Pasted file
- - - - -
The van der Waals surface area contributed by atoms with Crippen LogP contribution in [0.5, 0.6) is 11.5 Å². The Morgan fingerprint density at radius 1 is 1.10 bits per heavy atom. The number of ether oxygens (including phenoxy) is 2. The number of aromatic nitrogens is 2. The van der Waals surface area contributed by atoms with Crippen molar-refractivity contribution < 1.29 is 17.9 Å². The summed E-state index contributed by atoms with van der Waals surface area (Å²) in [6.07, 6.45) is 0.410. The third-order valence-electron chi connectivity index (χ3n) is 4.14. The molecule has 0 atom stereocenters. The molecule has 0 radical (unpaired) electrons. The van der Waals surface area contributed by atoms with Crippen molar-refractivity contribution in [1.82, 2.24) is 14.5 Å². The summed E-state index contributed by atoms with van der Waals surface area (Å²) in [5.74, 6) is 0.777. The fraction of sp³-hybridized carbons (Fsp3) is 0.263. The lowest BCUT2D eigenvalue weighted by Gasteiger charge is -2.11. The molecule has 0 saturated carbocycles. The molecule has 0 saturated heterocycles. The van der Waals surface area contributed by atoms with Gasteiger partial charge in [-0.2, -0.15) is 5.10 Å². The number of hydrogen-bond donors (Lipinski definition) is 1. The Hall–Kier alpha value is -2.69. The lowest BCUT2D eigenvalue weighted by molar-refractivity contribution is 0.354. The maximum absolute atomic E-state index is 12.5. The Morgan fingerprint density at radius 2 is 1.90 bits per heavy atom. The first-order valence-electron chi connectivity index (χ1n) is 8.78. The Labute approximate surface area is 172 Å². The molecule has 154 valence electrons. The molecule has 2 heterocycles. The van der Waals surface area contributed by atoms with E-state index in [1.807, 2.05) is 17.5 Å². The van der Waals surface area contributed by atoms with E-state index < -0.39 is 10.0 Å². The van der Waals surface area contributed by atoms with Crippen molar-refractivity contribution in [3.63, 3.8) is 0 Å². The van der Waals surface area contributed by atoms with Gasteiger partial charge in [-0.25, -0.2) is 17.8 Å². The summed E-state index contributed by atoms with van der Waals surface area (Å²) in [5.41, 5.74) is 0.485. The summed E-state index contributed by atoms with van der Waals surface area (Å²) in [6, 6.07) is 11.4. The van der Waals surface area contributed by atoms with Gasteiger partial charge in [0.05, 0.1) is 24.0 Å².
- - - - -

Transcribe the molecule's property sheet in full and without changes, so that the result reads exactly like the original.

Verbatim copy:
The van der Waals surface area contributed by atoms with Crippen LogP contribution in [0.5, 0.6) is 11.5 Å². The Morgan fingerprint density at radius 1 is 1.10 bits per heavy atom. The number of ether oxygens (including phenoxy) is 2. The number of aromatic nitrogens is 2. The van der Waals surface area contributed by atoms with Crippen molar-refractivity contribution < 1.29 is 17.9 Å². The summed E-state index contributed by atoms with van der Waals surface area (Å²) in [6.07, 6.45) is 0.410. The third-order valence-electron chi connectivity index (χ3n) is 4.14. The molecule has 0 atom stereocenters. The molecule has 0 radical (unpaired) electrons. The van der Waals surface area contributed by atoms with Crippen molar-refractivity contribution in [1.82, 2.24) is 14.5 Å². The summed E-state index contributed by atoms with van der Waals surface area (Å²) in [5.74, 6) is 0.777. The fraction of sp³-hybridized carbons (Fsp3) is 0.263. The lowest BCUT2D eigenvalue weighted by Gasteiger charge is -2.11. The molecule has 0 saturated carbocycles. The molecule has 0 saturated heterocycles. The van der Waals surface area contributed by atoms with Gasteiger partial charge in [-0.2, -0.15) is 5.10 Å². The number of hydrogen-bond donors (Lipinski definition) is 1. The Hall–Kier alpha value is -2.69. The lowest BCUT2D eigenvalue weighted by molar-refractivity contribution is 0.354. The maximum absolute atomic E-state index is 12.5. The Morgan fingerprint density at radius 2 is 1.90 bits per heavy atom. The first-order valence-electron chi connectivity index (χ1n) is 8.78. The Labute approximate surface area is 172 Å². The molecule has 154 valence electrons. The molecule has 2 heterocycles. The van der Waals surface area contributed by atoms with E-state index in [1.807, 2.05) is 17.5 Å². The van der Waals surface area contributed by atoms with E-state index < -0.39 is 10.0 Å². The van der Waals surface area contributed by atoms with Crippen molar-refractivity contribution in [3.63, 3.8) is 0 Å². The van der Waals surface area contributed by atoms with Gasteiger partial charge in [-0.25, -0.2) is 17.8 Å². The summed E-state index contributed by atoms with van der Waals surface area (Å²) in [5.41, 5.74) is 0.485. The summed E-state index contributed by atoms with van der Waals surface area (Å²) in [6, 6.07) is 11.4. The van der Waals surface area contributed by atoms with Gasteiger partial charge in [0.05, 0.1) is 24.0 Å².